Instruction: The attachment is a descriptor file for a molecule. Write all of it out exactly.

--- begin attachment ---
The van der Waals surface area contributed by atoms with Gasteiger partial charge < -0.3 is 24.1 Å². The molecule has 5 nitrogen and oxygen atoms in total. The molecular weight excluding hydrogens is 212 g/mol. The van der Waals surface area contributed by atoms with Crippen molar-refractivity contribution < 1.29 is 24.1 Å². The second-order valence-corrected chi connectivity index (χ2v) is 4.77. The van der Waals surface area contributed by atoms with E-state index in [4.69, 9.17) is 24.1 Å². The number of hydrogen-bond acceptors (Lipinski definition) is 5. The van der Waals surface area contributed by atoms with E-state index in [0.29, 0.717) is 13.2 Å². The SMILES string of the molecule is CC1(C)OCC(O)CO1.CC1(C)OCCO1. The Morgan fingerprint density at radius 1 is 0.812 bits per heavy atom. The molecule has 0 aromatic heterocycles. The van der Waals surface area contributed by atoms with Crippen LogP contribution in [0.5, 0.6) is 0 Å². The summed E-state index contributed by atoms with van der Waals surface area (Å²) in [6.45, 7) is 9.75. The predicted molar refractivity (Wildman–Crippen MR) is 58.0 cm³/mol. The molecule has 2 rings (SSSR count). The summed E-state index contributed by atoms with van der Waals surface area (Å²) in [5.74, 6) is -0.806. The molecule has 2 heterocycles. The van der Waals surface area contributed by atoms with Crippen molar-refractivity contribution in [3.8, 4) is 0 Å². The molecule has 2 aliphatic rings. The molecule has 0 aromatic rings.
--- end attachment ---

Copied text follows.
The van der Waals surface area contributed by atoms with Gasteiger partial charge < -0.3 is 24.1 Å². The molecule has 5 nitrogen and oxygen atoms in total. The molecular weight excluding hydrogens is 212 g/mol. The van der Waals surface area contributed by atoms with Crippen molar-refractivity contribution < 1.29 is 24.1 Å². The second-order valence-corrected chi connectivity index (χ2v) is 4.77. The van der Waals surface area contributed by atoms with E-state index in [4.69, 9.17) is 24.1 Å². The number of hydrogen-bond acceptors (Lipinski definition) is 5. The van der Waals surface area contributed by atoms with E-state index in [0.29, 0.717) is 13.2 Å². The SMILES string of the molecule is CC1(C)OCC(O)CO1.CC1(C)OCCO1. The Morgan fingerprint density at radius 1 is 0.812 bits per heavy atom. The molecule has 0 aromatic heterocycles. The van der Waals surface area contributed by atoms with Crippen LogP contribution in [0.5, 0.6) is 0 Å². The summed E-state index contributed by atoms with van der Waals surface area (Å²) in [6.45, 7) is 9.75. The predicted molar refractivity (Wildman–Crippen MR) is 58.0 cm³/mol. The molecule has 2 rings (SSSR count). The summed E-state index contributed by atoms with van der Waals surface area (Å²) in [5.74, 6) is -0.806. The molecule has 2 heterocycles. The van der Waals surface area contributed by atoms with Crippen molar-refractivity contribution in [3.8, 4) is 0 Å². The molecule has 2 aliphatic rings. The molecule has 0 aromatic rings.